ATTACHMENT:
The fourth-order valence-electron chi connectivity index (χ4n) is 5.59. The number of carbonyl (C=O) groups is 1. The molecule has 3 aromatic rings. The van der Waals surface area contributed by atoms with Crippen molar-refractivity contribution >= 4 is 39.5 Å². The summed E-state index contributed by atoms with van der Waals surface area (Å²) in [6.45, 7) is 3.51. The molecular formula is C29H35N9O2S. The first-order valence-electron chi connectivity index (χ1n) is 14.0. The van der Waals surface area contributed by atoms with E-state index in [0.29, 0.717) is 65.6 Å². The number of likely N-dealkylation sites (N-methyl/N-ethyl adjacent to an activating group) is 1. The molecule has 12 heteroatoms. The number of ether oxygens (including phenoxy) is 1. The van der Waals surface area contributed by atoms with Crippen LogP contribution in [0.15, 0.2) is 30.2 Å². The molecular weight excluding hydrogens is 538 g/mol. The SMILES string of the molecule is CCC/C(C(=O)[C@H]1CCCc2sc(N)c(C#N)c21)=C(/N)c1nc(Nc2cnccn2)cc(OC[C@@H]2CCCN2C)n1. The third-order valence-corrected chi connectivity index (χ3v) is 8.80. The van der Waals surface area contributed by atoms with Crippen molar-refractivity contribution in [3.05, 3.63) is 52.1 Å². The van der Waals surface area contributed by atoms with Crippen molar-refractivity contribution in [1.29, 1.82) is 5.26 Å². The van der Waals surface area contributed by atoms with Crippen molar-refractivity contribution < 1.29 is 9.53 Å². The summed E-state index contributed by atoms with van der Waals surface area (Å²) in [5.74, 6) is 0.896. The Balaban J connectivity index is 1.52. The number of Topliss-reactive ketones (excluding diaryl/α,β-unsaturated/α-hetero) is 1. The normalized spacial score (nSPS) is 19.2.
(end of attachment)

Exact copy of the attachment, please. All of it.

The fourth-order valence-electron chi connectivity index (χ4n) is 5.59. The number of carbonyl (C=O) groups is 1. The molecule has 3 aromatic rings. The van der Waals surface area contributed by atoms with Crippen molar-refractivity contribution >= 4 is 39.5 Å². The summed E-state index contributed by atoms with van der Waals surface area (Å²) in [6.45, 7) is 3.51. The molecular formula is C29H35N9O2S. The first-order valence-electron chi connectivity index (χ1n) is 14.0. The van der Waals surface area contributed by atoms with E-state index in [0.29, 0.717) is 65.6 Å². The number of likely N-dealkylation sites (N-methyl/N-ethyl adjacent to an activating group) is 1. The molecule has 12 heteroatoms. The number of ether oxygens (including phenoxy) is 1. The van der Waals surface area contributed by atoms with Crippen LogP contribution in [0.15, 0.2) is 30.2 Å². The molecular weight excluding hydrogens is 538 g/mol. The SMILES string of the molecule is CCC/C(C(=O)[C@H]1CCCc2sc(N)c(C#N)c21)=C(/N)c1nc(Nc2cnccn2)cc(OC[C@@H]2CCCN2C)n1. The third-order valence-corrected chi connectivity index (χ3v) is 8.80. The van der Waals surface area contributed by atoms with Crippen molar-refractivity contribution in [3.05, 3.63) is 52.1 Å². The van der Waals surface area contributed by atoms with Crippen molar-refractivity contribution in [1.29, 1.82) is 5.26 Å². The van der Waals surface area contributed by atoms with Crippen molar-refractivity contribution < 1.29 is 9.53 Å². The summed E-state index contributed by atoms with van der Waals surface area (Å²) in [5.74, 6) is 0.896. The Balaban J connectivity index is 1.52. The number of Topliss-reactive ketones (excluding diaryl/α,β-unsaturated/α-hetero) is 1. The normalized spacial score (nSPS) is 19.2.